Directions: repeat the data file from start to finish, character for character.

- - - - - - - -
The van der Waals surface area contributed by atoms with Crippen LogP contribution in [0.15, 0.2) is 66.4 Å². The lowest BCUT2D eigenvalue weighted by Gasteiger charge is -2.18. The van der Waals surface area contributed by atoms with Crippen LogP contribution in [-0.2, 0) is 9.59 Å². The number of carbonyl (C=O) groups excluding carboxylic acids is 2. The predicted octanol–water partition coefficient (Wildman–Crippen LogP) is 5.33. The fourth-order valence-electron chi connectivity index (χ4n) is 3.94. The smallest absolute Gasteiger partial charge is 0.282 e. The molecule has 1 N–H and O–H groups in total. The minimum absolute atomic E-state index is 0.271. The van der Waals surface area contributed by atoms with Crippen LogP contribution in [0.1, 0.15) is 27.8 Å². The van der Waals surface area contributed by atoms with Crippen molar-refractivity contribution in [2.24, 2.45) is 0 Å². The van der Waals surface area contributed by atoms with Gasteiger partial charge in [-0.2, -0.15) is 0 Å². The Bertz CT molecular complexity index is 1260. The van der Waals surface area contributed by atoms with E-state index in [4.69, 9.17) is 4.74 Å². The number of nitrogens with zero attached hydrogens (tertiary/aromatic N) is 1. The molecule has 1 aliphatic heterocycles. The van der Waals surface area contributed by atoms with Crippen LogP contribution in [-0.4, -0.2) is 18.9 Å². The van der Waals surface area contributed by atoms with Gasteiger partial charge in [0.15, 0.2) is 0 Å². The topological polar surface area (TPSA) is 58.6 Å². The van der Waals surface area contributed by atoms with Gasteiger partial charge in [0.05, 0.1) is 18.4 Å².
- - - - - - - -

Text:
The van der Waals surface area contributed by atoms with Crippen LogP contribution in [0.15, 0.2) is 66.4 Å². The lowest BCUT2D eigenvalue weighted by Gasteiger charge is -2.18. The van der Waals surface area contributed by atoms with Crippen LogP contribution in [-0.2, 0) is 9.59 Å². The number of carbonyl (C=O) groups excluding carboxylic acids is 2. The predicted octanol–water partition coefficient (Wildman–Crippen LogP) is 5.33. The fourth-order valence-electron chi connectivity index (χ4n) is 3.94. The smallest absolute Gasteiger partial charge is 0.282 e. The molecule has 1 N–H and O–H groups in total. The minimum absolute atomic E-state index is 0.271. The van der Waals surface area contributed by atoms with Crippen LogP contribution in [0.1, 0.15) is 27.8 Å². The van der Waals surface area contributed by atoms with Crippen molar-refractivity contribution in [2.24, 2.45) is 0 Å². The van der Waals surface area contributed by atoms with Gasteiger partial charge in [-0.2, -0.15) is 0 Å². The Bertz CT molecular complexity index is 1260. The van der Waals surface area contributed by atoms with E-state index in [4.69, 9.17) is 4.74 Å². The number of nitrogens with zero attached hydrogens (tertiary/aromatic N) is 1. The molecule has 1 aliphatic heterocycles. The van der Waals surface area contributed by atoms with Crippen LogP contribution in [-0.4, -0.2) is 18.9 Å². The van der Waals surface area contributed by atoms with Gasteiger partial charge in [0.15, 0.2) is 0 Å². The topological polar surface area (TPSA) is 58.6 Å². The van der Waals surface area contributed by atoms with Gasteiger partial charge in [0.05, 0.1) is 18.4 Å².